Pumpkin Muffins for Pumpkin Season!
It’s fall in NY and that means pumpkin everything. Pumpkin spice lattes, pumpkin cookies, pumpkin frosting, pumpkin pumpkins littering our home as fall inspired decor.
Multiple cans of pumpkin puree were bought to experiment with and while this is our first pumpkin recipe this season, it definitely isn’t our last. We decided to make flaxseed muffins because our last batch, Currant Flaxseed Muffins, turned out a big hit! Not only were they popular among the low carb community but they tasted better than any muffin we’ve ever tried. They were the perfect mix of texture, moisture and flavor. Wouldn’t you believe it, these Pumpkin Maple Flaxseed Muffins today turned out even more moist.
We cut down the egg in this recipe since we added a whole cup of pumpkin puree. It was this cup that contributed to the moisture of these amazing little bites. Flaxseed muffins are great to have on hand as a snack in the middle of the day or to grab on the go to work or school. They hold up very well in the fridge or even on the counter. If you’re making a giant batch (like we plan to), they also freeze well!
The silicone baking cups we used can be found on Amazon.com and served two purposes. They lined our muffin tin for easy removal, like all muffin cups should, and they also served as mini bowls! We took a couple of these saran wrapped muffins to go with us on our trip to the Brooklyn Botanic Garden and had a nice lunch spooning out the muffins from their silicone cups. Quite handy!
A Few Notes on Maple!
One of the strong flavor profiles of these flaxseed muffins was maple syrup. Being sugar-free, you may want to explore some options here.
1. Real maple syrup – divided among 10 muffins, you’re not adding too many extra carbs.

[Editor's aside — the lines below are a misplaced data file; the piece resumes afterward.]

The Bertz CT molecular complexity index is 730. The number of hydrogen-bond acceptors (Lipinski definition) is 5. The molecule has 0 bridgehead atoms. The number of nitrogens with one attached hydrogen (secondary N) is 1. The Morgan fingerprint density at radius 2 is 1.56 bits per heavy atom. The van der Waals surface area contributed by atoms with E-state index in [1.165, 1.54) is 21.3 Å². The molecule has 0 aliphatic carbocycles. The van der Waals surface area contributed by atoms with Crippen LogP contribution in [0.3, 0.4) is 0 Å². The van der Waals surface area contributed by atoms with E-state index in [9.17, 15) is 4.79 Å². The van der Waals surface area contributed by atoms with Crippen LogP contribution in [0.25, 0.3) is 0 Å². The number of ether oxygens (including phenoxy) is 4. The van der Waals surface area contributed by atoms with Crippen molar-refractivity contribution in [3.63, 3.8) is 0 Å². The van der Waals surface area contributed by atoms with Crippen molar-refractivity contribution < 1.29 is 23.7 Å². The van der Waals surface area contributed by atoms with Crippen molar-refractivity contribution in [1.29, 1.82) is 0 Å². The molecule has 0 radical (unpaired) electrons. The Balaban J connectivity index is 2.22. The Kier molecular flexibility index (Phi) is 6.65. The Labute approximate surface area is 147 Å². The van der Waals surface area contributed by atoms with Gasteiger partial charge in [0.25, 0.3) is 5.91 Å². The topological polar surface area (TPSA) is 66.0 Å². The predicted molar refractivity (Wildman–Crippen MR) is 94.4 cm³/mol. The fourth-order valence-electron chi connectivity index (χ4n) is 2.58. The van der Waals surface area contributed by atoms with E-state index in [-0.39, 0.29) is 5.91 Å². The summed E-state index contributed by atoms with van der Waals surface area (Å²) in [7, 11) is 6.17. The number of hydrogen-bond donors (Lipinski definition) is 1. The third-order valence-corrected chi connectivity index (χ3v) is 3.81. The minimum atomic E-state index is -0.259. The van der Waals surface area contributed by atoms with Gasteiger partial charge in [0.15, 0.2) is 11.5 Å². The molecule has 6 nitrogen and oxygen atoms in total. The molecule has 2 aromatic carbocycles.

2. Sugar-free maple syrup – this is our preferred method! We like to add Walden Farms Pancake Syrup when we want maple flavoring. It absolutely tastes like the real thing with no chemically aftertaste or side effects. Not only that, but Walden Farms adds a bit of thickness and moisture to your baked goods that maple extract just can’t. Which brings us to options #3…
3. Maple extract – if your grocery store sells maple extract (in the baking aisle near the vanilla, rum, almond, etc. extracts) consider buying a small bottle and using it sparingly in place of the syrups above. If you decide to use the extract, considering using more erythritol, since the extract won’t sweeten as much as the syrups will.
Let’s Make Muffins!
Loved this recipe? Let us know! Something didn’t quite turn out right? Ask us in the comments below or contact us– we respond to comments every day and would love to hear from you and help you out! And check out all our low carb breakfast recipes to learn to make more delicious and healthy meals!
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